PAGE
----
Principles and practices utilized in the supervision of educational personnel and programs as defined by both traditional and current supervisory practices will be examined in this course. The impact of the Massachusetts Education Reform Act of 1993, the No Child Left Behind Act of 2001 and the Massachusetts Department of Elementary and Secondary Education Standards and Indicators for the Evaluation of Teachers and Administrators will be studied as part of institutional reform. Multiple approaches to classroom observations and evaluations that are both informative and instructive will be central to the course. Model supervision and evaluation district programs, consistent with state guidelines, will be reviewed. Attention will also focus on action plans developed by schools and school districts to address the achievement gap existing between and among high need student groups in the schools particularly gaps affecting SEI/ELL students, and other student subgroups. Educator improvement plans to address the effectiveness of teachers whose performance is less than satisfactory according to state and contractual guidelines will also be considered in depth. The Massachusetts Department of Elementary and Secondary Education’s five step continuous learning process will also be studied by class members. Enrollment in graduate program in School Leadership EDU5601

The course will prepare for the planning and operation of the personnel functions in a school district. Emphasis will be placed on practices and issues, system operations and effectiveness, and knowledge of the different aspects of the human resource system. This course will focus for individual and group functions in the administration of school personnel and provide theory and content of practices and issues applicable to personnel administration. Enrollment in graduate program in School Leadership EDU5601

The essential question to be answered in this course is: What are the skills and knowledge required to be an effective Administrator of Special Education? This course is for prospective administrators of Special Education. Students will gain knowledge of state and federal legislation, budget development, programs and services, and technology related to special education. Parents and family involvement, educational leadership, special education program management, professional development, and equity in special education will be highlighted.

The study and analysis of school law will be undertaken from both historical and current perspectives. Constitutional amendments will be studied as they relate to administrative practice. Federal, state and local laws and regulations will be analyzed with respect to their importance and impact on schools and districts. Emphasis will be placed on Massachusetts State Law. Local policy development and implementation will also be reviewed. Precedent-setting federal and state court cases will be studied including their philosophical underpinnings and their implications for a framework for administrative decision making. Technology will be used to research a variety of case law.

This course prepares Administrator of Special Education candidates in the planning, implementation and operation of personnel functions within the field of Special Education within a school and school district. Candidates will learn and practice skills in special education employee/unit contracts and Special Education personnel programming. Teachers, paraprofessionals, contracted staff, as well as outside special education advocate personnel with be reviewed in this course. Special Education processes, personnel legal processes, personnel operations and the different components of the human resource systems in the state of Massachusetts will be examined in this course. Special Education parent advocacy, parent rights and Parent Advisory Councils’ roles within special education personnel will be reviewed within the Family and Community Engagement standard of the Professional Standards for School Leadership (PSAL).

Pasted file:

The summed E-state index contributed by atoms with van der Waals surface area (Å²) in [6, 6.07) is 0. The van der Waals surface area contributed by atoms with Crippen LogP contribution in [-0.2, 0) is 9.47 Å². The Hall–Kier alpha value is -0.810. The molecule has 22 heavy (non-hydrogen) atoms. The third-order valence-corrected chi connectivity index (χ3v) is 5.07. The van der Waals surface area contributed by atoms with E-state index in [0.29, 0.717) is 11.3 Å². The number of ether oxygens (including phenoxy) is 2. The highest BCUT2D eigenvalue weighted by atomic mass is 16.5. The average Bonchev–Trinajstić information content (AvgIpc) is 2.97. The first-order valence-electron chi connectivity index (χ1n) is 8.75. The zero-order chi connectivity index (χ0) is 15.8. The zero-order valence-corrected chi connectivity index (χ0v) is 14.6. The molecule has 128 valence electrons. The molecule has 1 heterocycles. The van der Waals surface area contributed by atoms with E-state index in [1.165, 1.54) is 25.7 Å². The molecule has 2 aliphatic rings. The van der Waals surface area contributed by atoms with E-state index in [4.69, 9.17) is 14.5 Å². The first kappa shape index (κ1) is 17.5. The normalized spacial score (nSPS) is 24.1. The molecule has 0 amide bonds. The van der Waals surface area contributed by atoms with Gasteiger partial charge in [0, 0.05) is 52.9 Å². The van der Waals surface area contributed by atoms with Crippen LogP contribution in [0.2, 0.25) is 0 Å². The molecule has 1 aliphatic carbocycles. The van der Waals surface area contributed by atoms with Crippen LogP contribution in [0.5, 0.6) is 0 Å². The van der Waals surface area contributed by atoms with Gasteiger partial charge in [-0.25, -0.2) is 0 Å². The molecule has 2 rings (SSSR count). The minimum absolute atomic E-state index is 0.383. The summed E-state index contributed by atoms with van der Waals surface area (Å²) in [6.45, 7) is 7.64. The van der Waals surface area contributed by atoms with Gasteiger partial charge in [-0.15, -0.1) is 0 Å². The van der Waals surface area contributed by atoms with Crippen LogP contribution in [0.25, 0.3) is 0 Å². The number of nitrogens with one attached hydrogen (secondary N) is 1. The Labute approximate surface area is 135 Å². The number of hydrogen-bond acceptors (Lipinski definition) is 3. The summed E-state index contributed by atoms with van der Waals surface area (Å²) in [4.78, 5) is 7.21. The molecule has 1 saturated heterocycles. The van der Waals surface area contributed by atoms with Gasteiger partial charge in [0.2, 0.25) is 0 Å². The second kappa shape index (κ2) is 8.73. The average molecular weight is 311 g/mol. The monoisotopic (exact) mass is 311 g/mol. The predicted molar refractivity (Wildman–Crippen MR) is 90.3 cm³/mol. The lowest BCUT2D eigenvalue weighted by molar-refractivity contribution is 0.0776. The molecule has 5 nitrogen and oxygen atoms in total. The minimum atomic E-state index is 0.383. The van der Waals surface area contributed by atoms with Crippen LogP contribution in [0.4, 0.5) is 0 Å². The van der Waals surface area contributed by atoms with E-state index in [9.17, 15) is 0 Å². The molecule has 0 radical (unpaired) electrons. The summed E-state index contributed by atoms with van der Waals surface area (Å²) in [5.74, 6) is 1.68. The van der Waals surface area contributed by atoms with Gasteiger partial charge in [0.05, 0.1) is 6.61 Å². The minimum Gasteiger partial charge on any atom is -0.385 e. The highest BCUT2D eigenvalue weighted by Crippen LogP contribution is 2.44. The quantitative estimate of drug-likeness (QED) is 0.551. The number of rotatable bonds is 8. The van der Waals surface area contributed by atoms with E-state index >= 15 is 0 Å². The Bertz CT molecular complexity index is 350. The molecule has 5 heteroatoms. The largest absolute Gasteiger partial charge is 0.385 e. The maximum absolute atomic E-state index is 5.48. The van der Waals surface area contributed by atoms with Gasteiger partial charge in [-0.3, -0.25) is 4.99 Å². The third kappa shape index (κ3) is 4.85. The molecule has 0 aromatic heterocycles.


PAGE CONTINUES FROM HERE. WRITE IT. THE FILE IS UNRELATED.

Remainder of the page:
Special Education Administration candidates will study and analyze school law from both historical and current perspectives. Constitutional amendments are studied as they relate to administrative practice. Federal, state and local special education laws and regulations are analyzed with respect to their importance and impact on schools and districts. Emphasis placed on Massachusetts State Laws and regulations pertaining to the Individualized Education Plan (IEP) and special education placements and procedures for public education students. Special education litigation, BSEA appeals and collective bargaining contracts are discussed and analyzed within the scope of special education. Local policy development and special education programming and placements will also be reviewed. Federal titles, including Title I, Title VI, and Title IX will be studied including their philosophical underpinnings and their implications for a framework for special education administrative decision-making.

The economics of education with regard to budget and finance at all levels of a school district will be studied. The focus will include revenue sources, state and federal school aid, budget preparation, use of technology in the budget process, school building construction and alternative funding. Use of data to support budgets and budget requests will be examined. This course is designed for future superintendents/assistant superintendents and principals/assistant principals. It provides administrators with the tools they need to carry out fiscal policy in the public school system.

This field experience is the culminating requirement for candidates seeking licensure as a School Principal/Assistant Principal, or a Director of Special Education. Students engage in a 400-hour activity in the schools, working with a principal or director mentor in the level and role appropriate for their specialization area. College program supervisor provides Field experience supervision during this activity. PREREQUISITES: All prior coursework in program, completion of pre-practicum hours, passage of Communication and Literacy MTELs, approval of candidate’s school district, approval of AIC’s Office of Field Experience and cumulative grade point average of 3.0